In six of America’s largest cities, the rate of violent crime is already well on track to surpass previous record highs reached in 2021, with six months still left to go in the year 2022.
As reported by Fox News, the cities of Atlanta, Baltimore, Los Angeles, New York, Philadelphia, and Washington D.C. are all seeing even greater numbers of violent crime than last year. The largest increase is in New York, the largest city in America, with a 25.8 percent spike in crime compared to the same time in 2021. Violent crime is generally described as including the acts of homicide, assault, robbery, and rape; homicides in particular have been on the rise, with a 30 percent increase from 2019 to 2020, followed by an additional 5 percent increase from 2020 to 2021.
On Monday, the Federal Bureau of Investigation (FBI) reported that the United States experienced 61 “active shooter” incidents over the course of 2021, the highest annual total in over 20 years.
According to Reuters, the 61 incidents took place across 30 different states, and marked a 52 percent increase from the total of similar incidents in 2020. The 2021 total was also at least double the amount of shootings in each of the three prior years, and marks the highest annual total on record since the FBI first began keeping track of active shooter situations in 2000.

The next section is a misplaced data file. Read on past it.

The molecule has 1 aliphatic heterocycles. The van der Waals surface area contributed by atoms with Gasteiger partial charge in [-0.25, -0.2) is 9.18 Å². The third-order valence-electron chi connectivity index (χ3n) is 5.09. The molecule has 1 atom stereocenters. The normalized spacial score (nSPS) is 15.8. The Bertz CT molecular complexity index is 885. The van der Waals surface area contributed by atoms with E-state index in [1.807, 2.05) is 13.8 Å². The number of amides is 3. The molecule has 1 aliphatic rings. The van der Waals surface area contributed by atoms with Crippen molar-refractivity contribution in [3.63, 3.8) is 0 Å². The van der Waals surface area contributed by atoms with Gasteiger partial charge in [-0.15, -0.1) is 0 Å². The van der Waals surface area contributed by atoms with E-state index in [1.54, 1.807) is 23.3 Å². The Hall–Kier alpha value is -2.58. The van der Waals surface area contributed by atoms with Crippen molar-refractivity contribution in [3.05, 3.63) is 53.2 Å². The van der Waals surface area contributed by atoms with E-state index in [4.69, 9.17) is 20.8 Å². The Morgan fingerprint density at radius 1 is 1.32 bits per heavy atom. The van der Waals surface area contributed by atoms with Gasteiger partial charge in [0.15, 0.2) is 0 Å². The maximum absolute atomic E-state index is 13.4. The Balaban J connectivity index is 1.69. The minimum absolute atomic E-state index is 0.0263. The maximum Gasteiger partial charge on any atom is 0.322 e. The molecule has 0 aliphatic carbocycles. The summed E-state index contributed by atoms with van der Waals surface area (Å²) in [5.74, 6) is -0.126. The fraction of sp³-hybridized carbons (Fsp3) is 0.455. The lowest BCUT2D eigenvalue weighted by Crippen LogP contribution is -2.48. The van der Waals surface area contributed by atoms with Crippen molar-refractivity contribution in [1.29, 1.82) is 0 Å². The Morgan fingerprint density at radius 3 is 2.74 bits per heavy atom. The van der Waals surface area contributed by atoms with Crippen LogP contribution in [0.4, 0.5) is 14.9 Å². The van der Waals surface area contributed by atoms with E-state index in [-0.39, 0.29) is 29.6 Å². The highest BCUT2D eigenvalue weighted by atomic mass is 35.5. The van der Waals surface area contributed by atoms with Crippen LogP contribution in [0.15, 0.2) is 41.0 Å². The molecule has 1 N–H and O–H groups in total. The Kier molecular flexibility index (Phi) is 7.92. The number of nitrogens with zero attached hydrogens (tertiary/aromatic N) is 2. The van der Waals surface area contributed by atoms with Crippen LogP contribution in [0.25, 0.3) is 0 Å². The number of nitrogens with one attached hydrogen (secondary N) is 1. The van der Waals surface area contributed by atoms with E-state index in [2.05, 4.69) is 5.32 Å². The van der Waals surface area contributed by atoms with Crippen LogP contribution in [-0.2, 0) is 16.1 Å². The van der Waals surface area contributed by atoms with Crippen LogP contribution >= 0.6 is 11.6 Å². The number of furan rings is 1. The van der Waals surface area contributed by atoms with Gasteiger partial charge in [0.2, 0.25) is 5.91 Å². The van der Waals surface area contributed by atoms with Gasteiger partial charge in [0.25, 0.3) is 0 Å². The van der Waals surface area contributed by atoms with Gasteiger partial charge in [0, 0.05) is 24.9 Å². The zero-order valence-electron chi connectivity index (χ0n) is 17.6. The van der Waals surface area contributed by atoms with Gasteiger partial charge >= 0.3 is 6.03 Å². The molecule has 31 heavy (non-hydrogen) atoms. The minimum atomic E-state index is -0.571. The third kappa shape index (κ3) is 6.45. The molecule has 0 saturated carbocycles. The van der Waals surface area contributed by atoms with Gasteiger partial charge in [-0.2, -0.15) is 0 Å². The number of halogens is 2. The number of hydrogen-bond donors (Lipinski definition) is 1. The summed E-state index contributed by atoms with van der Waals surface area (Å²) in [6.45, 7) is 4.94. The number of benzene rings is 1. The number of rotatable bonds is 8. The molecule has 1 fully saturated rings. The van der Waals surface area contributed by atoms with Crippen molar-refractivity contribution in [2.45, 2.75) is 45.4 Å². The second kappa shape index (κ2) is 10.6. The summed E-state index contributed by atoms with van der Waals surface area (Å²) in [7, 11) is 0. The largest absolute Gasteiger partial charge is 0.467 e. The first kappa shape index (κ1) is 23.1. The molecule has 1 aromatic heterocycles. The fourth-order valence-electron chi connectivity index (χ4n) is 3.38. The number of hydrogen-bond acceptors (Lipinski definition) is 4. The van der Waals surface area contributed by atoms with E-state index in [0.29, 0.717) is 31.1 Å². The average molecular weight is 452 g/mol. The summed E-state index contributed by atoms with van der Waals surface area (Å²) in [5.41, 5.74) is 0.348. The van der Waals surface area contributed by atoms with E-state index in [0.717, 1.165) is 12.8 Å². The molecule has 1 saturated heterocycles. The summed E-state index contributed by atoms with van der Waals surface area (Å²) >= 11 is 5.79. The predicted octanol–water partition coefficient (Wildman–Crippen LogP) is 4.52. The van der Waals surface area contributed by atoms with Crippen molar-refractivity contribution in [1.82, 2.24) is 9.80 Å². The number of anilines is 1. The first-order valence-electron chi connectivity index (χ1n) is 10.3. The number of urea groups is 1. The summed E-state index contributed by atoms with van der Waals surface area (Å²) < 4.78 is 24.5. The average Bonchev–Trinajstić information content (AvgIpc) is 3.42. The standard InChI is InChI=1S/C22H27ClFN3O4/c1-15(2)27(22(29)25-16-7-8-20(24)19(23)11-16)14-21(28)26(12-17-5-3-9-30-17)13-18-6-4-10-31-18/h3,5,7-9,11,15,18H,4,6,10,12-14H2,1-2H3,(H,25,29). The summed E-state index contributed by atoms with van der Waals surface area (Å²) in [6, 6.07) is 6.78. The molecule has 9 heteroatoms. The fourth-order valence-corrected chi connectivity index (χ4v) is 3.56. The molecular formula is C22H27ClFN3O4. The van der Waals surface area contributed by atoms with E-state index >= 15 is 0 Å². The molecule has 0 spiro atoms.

As more Americans move to lower-taxed Republican-led states, a new report by the Tax Foundation indicates that taxation levels play a direct and indirect role as factors contributing to migration patterns.
Taxes often “play an indirect role by contributing to a broadly favorable economic environment. And sometimes, of course, they play little or no role,” Jared Walczak, a vice president at the Tax Foundation, writes in an analysis of 2021 U.S. Census Bureau data and inbound and outbound migration data published by U-Haul and United Van Lines.
“The Census data and these industry studies cannot tell us exactly why each person moved, but there is no denying a very strong correlation between low-tax, low-cost states and population growth,” he wrote. “With many states responding to robust revenues and heightened state competition by cutting taxes, moreover, these trends may only get larger.”
Japanese automaker Toyota overtook General Motors in 2021 as the top car seller in the U.S., breaking the American manufacturer’s 90-year streak, Reuters reported.
Toyota sold 2.332 million vehicles, while GM sold 2.218 million, automakers said Tuesday, Reuters reported. GM’s dethroning marks the first time the Detroit company did not secure the most sales since it overtook Ford in 1931.
GM‘s sales were down 13% from the year before, in part due to the computer chip shortage that forced manufacturers to focus on their most popular models, Reuters reported. In contrast, Toyota was up 10% and is believed to have weathered the shortage better than others in the industry.
The lethal synthetic drug fentanyl has been increasingly trafficked into the U.S., and, in fiscal year 2021, U.S. Customs and Border Protection (CBP) reported a 134% increase in seizures of the illicit drug.